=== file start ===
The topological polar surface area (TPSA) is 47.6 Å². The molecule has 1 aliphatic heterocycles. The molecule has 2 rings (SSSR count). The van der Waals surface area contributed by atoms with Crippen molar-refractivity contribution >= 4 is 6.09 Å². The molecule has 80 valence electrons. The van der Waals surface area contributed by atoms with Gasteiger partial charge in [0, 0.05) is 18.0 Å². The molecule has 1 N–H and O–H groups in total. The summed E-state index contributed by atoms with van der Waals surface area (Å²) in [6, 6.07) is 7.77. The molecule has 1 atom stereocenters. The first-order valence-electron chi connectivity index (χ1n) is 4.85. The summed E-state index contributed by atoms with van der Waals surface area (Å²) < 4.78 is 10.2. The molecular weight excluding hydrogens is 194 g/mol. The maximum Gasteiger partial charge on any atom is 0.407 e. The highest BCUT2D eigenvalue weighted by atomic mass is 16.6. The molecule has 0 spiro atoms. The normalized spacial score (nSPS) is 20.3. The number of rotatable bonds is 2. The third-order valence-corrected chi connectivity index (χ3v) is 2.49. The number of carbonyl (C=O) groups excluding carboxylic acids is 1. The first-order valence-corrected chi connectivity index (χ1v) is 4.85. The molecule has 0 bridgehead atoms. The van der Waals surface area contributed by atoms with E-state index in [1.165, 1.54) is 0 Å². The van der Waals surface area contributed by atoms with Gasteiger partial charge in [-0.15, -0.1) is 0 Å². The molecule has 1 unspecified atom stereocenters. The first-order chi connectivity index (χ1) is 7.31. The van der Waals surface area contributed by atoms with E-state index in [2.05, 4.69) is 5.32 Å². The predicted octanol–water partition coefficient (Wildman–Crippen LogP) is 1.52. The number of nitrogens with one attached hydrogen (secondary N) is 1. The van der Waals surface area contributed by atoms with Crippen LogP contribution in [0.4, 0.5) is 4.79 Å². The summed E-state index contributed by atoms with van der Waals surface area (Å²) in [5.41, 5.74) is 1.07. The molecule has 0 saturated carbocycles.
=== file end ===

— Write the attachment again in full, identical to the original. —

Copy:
The topological polar surface area (TPSA) is 47.6 Å². The molecule has 1 aliphatic heterocycles. The molecule has 2 rings (SSSR count). The van der Waals surface area contributed by atoms with Crippen molar-refractivity contribution >= 4 is 6.09 Å². The molecule has 80 valence electrons. The van der Waals surface area contributed by atoms with Gasteiger partial charge in [0, 0.05) is 18.0 Å². The molecule has 1 N–H and O–H groups in total. The summed E-state index contributed by atoms with van der Waals surface area (Å²) in [6, 6.07) is 7.77. The molecule has 1 atom stereocenters. The first-order valence-electron chi connectivity index (χ1n) is 4.85. The summed E-state index contributed by atoms with van der Waals surface area (Å²) < 4.78 is 10.2. The molecular weight excluding hydrogens is 194 g/mol. The maximum Gasteiger partial charge on any atom is 0.407 e. The highest BCUT2D eigenvalue weighted by atomic mass is 16.6. The molecule has 0 spiro atoms. The normalized spacial score (nSPS) is 20.3. The number of rotatable bonds is 2. The third-order valence-corrected chi connectivity index (χ3v) is 2.49. The number of carbonyl (C=O) groups excluding carboxylic acids is 1. The first-order valence-corrected chi connectivity index (χ1v) is 4.85. The molecule has 0 bridgehead atoms. The van der Waals surface area contributed by atoms with E-state index in [1.165, 1.54) is 0 Å². The van der Waals surface area contributed by atoms with Gasteiger partial charge in [-0.15, -0.1) is 0 Å². The molecule has 1 unspecified atom stereocenters. The first-order chi connectivity index (χ1) is 7.31. The van der Waals surface area contributed by atoms with E-state index in [2.05, 4.69) is 5.32 Å². The predicted octanol–water partition coefficient (Wildman–Crippen LogP) is 1.52. The number of nitrogens with one attached hydrogen (secondary N) is 1. The van der Waals surface area contributed by atoms with Crippen LogP contribution in [0.4, 0.5) is 4.79 Å². The summed E-state index contributed by atoms with van der Waals surface area (Å²) in [5.41, 5.74) is 1.07. The molecule has 0 saturated carbocycles.